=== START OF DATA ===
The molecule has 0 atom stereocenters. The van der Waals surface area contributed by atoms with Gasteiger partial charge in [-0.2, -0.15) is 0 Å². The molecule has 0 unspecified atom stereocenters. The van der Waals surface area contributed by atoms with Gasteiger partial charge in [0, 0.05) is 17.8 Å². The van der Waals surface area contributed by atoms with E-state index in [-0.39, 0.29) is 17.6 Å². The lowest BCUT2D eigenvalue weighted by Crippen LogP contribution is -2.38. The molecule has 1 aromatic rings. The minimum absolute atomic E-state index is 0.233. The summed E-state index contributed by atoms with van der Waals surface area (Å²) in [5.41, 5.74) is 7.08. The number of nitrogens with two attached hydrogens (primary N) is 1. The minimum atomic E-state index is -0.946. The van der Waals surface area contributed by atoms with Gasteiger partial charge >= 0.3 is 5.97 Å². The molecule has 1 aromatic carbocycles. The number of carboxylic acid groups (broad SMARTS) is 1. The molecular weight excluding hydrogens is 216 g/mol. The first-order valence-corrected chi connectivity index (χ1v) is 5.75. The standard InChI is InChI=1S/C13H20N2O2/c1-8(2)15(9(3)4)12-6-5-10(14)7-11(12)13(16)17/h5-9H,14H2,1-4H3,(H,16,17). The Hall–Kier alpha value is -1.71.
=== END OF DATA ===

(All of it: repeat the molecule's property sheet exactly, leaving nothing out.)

The molecule has 0 atom stereocenters. The van der Waals surface area contributed by atoms with Gasteiger partial charge in [-0.2, -0.15) is 0 Å². The molecule has 0 unspecified atom stereocenters. The van der Waals surface area contributed by atoms with Gasteiger partial charge in [0, 0.05) is 17.8 Å². The van der Waals surface area contributed by atoms with E-state index in [-0.39, 0.29) is 17.6 Å². The lowest BCUT2D eigenvalue weighted by Crippen LogP contribution is -2.38. The molecule has 1 aromatic rings. The minimum absolute atomic E-state index is 0.233. The summed E-state index contributed by atoms with van der Waals surface area (Å²) in [5.41, 5.74) is 7.08. The number of nitrogens with two attached hydrogens (primary N) is 1. The minimum atomic E-state index is -0.946. The van der Waals surface area contributed by atoms with Gasteiger partial charge >= 0.3 is 5.97 Å². The molecule has 1 aromatic carbocycles. The number of carboxylic acid groups (broad SMARTS) is 1. The molecular weight excluding hydrogens is 216 g/mol. The first-order valence-corrected chi connectivity index (χ1v) is 5.75. The standard InChI is InChI=1S/C13H20N2O2/c1-8(2)15(9(3)4)12-6-5-10(14)7-11(12)13(16)17/h5-9H,14H2,1-4H3,(H,16,17). The Hall–Kier alpha value is -1.71.